2-8. In the mountains, as elsewhere, surprise is easier to achieve for the force that knows the terrain better and has the skills and equipment necessary to achieve greater mobility. The appropriate use of vertical terrain improves the element of surprise if the terrain has been analyzed properly to determine the best means to counter the enemy's reactions. Once the commander decides on a preliminary course of action, he should immediately initiate a detailed terrain reconnaissance.
2-9. In a mountainous environment, the terrain normally favors the defender and necessitates the conduct of limited visibility operations. Highly trained units can achieve significant tactical gains and decisive victories by exploiting limited visibility. However, limited visibility operations in mountainous terrain require precise planning, careful daylight reconnaissance, exceptionally good command and control, and a high degree of training. Imaginative and bold limited visibility operations can minimize the advantage of terrain for the defender and shift the balance of combat power to the side that can best cope with or exploit limited visibility.
OBSERVATION AND FIELDS OF FIRE
2-10. Although mountainous terrain generally permits excellent long-range observation and fields of fire, steep slopes and rugged terrain affect a soldier's ability to accurately estimate range and frequently cause large areas to be hidden from observation. The existence of sharp relief and dead space facilitates covert approaches, making surveillance difficult despite such long-range observation. Four factors that influence what can be seen and hit in mountainous terrain are listed in Figure 2-2.
COVER AND CONCEALMENT
2-11. The identification and proper use of the cover and concealment provided by mountainous terrain are fundamental to all aspects of mountain operations. The ridge systems found in Level II may provide covert approaches through many areas that are hidden from observation by the vegetation and relief. The difficulties a force encounters in finding available cover and concealment along ridges are fewer than those on the peaks, especially above the timberline. Uncovered portions of an approach leave a force exposed to observation and fire for long periods. The enemy can easily detect movement in this region, leaving commanders with three primary options to improve cover and concealment:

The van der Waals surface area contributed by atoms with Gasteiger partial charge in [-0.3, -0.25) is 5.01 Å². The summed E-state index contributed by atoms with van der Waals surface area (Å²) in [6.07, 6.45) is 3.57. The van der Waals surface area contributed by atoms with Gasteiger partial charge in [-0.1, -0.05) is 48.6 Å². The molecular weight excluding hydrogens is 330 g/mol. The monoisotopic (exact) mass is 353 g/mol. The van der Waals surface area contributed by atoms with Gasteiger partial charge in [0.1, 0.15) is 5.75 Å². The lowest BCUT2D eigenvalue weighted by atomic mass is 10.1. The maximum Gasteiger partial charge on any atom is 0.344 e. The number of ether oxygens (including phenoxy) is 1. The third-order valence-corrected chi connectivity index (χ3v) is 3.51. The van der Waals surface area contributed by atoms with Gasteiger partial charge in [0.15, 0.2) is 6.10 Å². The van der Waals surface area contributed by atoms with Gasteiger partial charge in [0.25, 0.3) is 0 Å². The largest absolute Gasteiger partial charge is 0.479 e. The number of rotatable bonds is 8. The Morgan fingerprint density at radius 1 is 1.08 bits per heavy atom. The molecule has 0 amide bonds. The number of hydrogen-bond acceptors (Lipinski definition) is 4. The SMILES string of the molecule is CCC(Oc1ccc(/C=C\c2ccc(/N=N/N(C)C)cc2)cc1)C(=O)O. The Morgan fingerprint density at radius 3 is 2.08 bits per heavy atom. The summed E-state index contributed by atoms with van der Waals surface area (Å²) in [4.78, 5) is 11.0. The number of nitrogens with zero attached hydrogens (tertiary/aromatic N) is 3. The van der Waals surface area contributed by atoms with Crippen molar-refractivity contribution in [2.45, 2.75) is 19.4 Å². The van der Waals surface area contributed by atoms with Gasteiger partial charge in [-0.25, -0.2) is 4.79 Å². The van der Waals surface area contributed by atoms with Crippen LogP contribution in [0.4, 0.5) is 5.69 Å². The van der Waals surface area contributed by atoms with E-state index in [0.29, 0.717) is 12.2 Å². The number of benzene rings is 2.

- Identify and exploit avenues of approach the enemy would consider unlikely, due to their difficult ascent or descent.
- Negotiate routes during periods of limited visibility.
- Provide overwhelming route security.
2-12. Obvious natural obstacles include deep defiles, cliffs, rivers, landslides, avalanches, crevices, and scree slopes, as well as the physical terrain of the mountains themselves. Obstacles vary in their effect on different forces. Commanders must evaluate the terrain from both the enemy and friendly force perspective. They must look specifically at the degree to which obstacles restrict operations, and at the ability of each force to exploit the tactical opportunities that exist when obstacles are employed. Man-made obstacles used in conjunction with restrictive terrain are extremely effective in the mountains; however, their construction is very costly in terms of time, materiel, transportation assets, and labor. Commanders must know the location, extent, and strength of obstacles so that they can be incorporated into their scheme of maneuver.
2-13. Key terrain generally increases in importance with an increase in elevation and a decrease in accessibility. In the mountains, however, terrain that is higher than that held by the opposing force is often key, but only if the force is capable of fighting there. A well-prepared force capable of maneuver in rugged terrain can gain an even greater advantage over an ill-prepared enemy at higher elevation levels.